Inspections, Compliance, Enforcement, and Criminal Investigations
Thelen Livestock (Brad Thelen) 9/6/12
Department of Health and Human Services
|Public Health Service|
Food and Drug Administration
Minneapolis District Office
September 6, 2012
RETURN RECEIPT REQUESTED
Refer to MIN 12 -41
Bradley V. Thelen
25174 County Road 48
Long Prairie, Minnesota 56347-5242
Dear Mr. Thelen:
On April 6 and June 15, 2012, the U.S. Food and Drug Administration (FDA) conducted an investigation of your livestock operation located at 25174 County Road 48, Long Prairie, Minnesota. This letter notifies you of violations of the Federal Food, Drug, and Cosmetic Act (the Act) that we found during our investigation of your operation. You can find the Act and its associated regulations on the Internet through links on FDA's web page at www.fda.gov.
We found that you offered for sale an animal for slaughter as food that was adulterated. Under section 402(a)(2)(C)(ii) of the Act, 21 U.S.C. § 342(a)(2)(C)(ii), a food is deemed to be adulterated if it bears or contains a new animal drug that is unsafe under section 512 of the Act, 21 U.S.C. § 360b. Further, under section 402(a)(4) of the Act, 21 U.S.C. § 342(a)(4), a food is deemed to be adulterated ifit has been held under insanitary conditions whereby it may have been rendered injurious to health.
Specifically, our investigation revealed that on or about December 22, 2011, you sold a Charolais heifer identified with ear tag (b)(4) and back tag (b)(4) for slaughter as food. On or about December 23, 2011, (b)(4) slaughtered this animal. United States Department of Agriculture, Food Safety and Inspection Service (USDA/FSIS), analysis of tissue samples collected from this animal identified the presence of penicillin at 0.96 parts per million (ppm) in kidney tissue. The FDA has established a tolerance of 0.05 ppm for penicillin in the uncooked edible tissues of cattle as codified in Title 21, Code of Federal Regulations, section 556.510 (21 CFR 556.510). The presence of this drug in edible tissue from this animal causes the food to be adulterated within the meaning of section 402(a)(2)(C)(ii) of the Act, 21 U.S.C. § 342(a)(2)(C)(ii).
Our investigation also found that you hold animals under conditions that are so inadequate that medicated animals bearing potentially harmful drug residues are likely to enter the food supply. For example, you do not maintain identification records for animals that you purchase and sell. You also do not maintain treatment records for animals that you medicate. Food from animals held under such conditions is adulterated within the meaning of section 402(a)(4) of the Act, 21 U.S.C. § 342(a)(4).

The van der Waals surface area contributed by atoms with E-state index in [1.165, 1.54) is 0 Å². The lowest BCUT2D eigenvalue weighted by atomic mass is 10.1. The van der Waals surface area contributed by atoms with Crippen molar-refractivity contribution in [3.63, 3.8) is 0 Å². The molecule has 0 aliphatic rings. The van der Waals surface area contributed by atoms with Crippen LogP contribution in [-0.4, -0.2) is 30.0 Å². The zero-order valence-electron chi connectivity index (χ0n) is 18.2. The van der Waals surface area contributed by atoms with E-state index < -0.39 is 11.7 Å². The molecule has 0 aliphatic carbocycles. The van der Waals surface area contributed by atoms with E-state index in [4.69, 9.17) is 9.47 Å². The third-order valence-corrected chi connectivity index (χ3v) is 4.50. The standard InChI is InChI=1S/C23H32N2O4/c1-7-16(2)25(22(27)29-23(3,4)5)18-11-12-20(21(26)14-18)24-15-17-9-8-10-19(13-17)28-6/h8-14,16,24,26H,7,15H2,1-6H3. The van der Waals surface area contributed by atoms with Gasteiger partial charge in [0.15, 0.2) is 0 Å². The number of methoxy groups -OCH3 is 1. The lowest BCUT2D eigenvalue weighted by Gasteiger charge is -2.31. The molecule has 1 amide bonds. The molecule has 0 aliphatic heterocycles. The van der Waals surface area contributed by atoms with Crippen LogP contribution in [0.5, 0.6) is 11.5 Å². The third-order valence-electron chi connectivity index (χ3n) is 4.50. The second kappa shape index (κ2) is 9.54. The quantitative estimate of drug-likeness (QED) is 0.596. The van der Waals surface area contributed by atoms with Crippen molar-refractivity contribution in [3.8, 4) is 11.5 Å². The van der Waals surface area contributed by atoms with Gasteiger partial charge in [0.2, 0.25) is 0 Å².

The above is not intended to be an all-inclusive list ofviolations. As a producer of animals offered for use as food, you are responsible for ensuring that your overall operation and the food you distribute are in compliance with the law.
You should take prompt action to correct the violations described in this letter and to establish procedures to ensure that these violations do not recur. Failure to do so may result in regulatory action without further notice such as seizure and/or injunction.
You should notify this office in writing of the steps you have taken to bring your fIrm into compliance with the law within 15 working days of receiving this letter. Your response should include each step that has been taken or will be taken to correct the violations and prevent their recurrence. Ifcorrective action cannot be completed within 15 working days of receiving this letter, state the reason for the delay and the time frame within which the corrections will be completed. Please include copies of any available documentation demonstrating that corrections have been made.
Your written response should be sent to Timothy G. Philips, Compliance Officer, U.S. Food and Drug Administration, at the address located on the letterhead. If you have any questions about this letter, please contact Mr. Philips at (612) 758-7133.
Michael Dutcher, DVM